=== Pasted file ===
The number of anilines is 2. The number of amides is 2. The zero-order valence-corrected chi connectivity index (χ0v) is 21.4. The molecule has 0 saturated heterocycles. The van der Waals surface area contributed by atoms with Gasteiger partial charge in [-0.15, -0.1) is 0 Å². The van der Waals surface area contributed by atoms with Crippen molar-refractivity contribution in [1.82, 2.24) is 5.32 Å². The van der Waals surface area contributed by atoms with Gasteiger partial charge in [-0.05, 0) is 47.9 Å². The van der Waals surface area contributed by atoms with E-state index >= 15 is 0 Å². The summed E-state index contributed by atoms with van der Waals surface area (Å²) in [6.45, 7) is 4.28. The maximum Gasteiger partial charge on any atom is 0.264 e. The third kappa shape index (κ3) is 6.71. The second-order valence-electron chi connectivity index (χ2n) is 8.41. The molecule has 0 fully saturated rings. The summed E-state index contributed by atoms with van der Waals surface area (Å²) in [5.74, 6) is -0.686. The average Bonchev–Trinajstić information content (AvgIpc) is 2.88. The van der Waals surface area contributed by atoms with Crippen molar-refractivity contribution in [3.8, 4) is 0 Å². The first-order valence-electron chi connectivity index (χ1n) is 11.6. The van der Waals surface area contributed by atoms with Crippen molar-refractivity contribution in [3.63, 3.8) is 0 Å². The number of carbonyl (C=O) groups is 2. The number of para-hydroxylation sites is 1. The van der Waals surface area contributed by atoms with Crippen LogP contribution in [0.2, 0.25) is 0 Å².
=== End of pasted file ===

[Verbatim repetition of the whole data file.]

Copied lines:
The number of anilines is 2. The number of amides is 2. The zero-order valence-corrected chi connectivity index (χ0v) is 21.4. The molecule has 0 saturated heterocycles. The van der Waals surface area contributed by atoms with Gasteiger partial charge in [-0.15, -0.1) is 0 Å². The van der Waals surface area contributed by atoms with Crippen molar-refractivity contribution in [1.82, 2.24) is 5.32 Å². The van der Waals surface area contributed by atoms with Gasteiger partial charge in [-0.05, 0) is 47.9 Å². The van der Waals surface area contributed by atoms with E-state index >= 15 is 0 Å². The summed E-state index contributed by atoms with van der Waals surface area (Å²) in [6.45, 7) is 4.28. The maximum Gasteiger partial charge on any atom is 0.264 e. The third kappa shape index (κ3) is 6.71. The second-order valence-electron chi connectivity index (χ2n) is 8.41. The molecule has 0 fully saturated rings. The summed E-state index contributed by atoms with van der Waals surface area (Å²) in [5.74, 6) is -0.686. The average Bonchev–Trinajstić information content (AvgIpc) is 2.88. The van der Waals surface area contributed by atoms with Crippen molar-refractivity contribution in [3.8, 4) is 0 Å². The first-order valence-electron chi connectivity index (χ1n) is 11.6. The van der Waals surface area contributed by atoms with Crippen molar-refractivity contribution in [3.63, 3.8) is 0 Å². The number of carbonyl (C=O) groups is 2. The number of para-hydroxylation sites is 1. The van der Waals surface area contributed by atoms with Crippen LogP contribution in [0.2, 0.25) is 0 Å².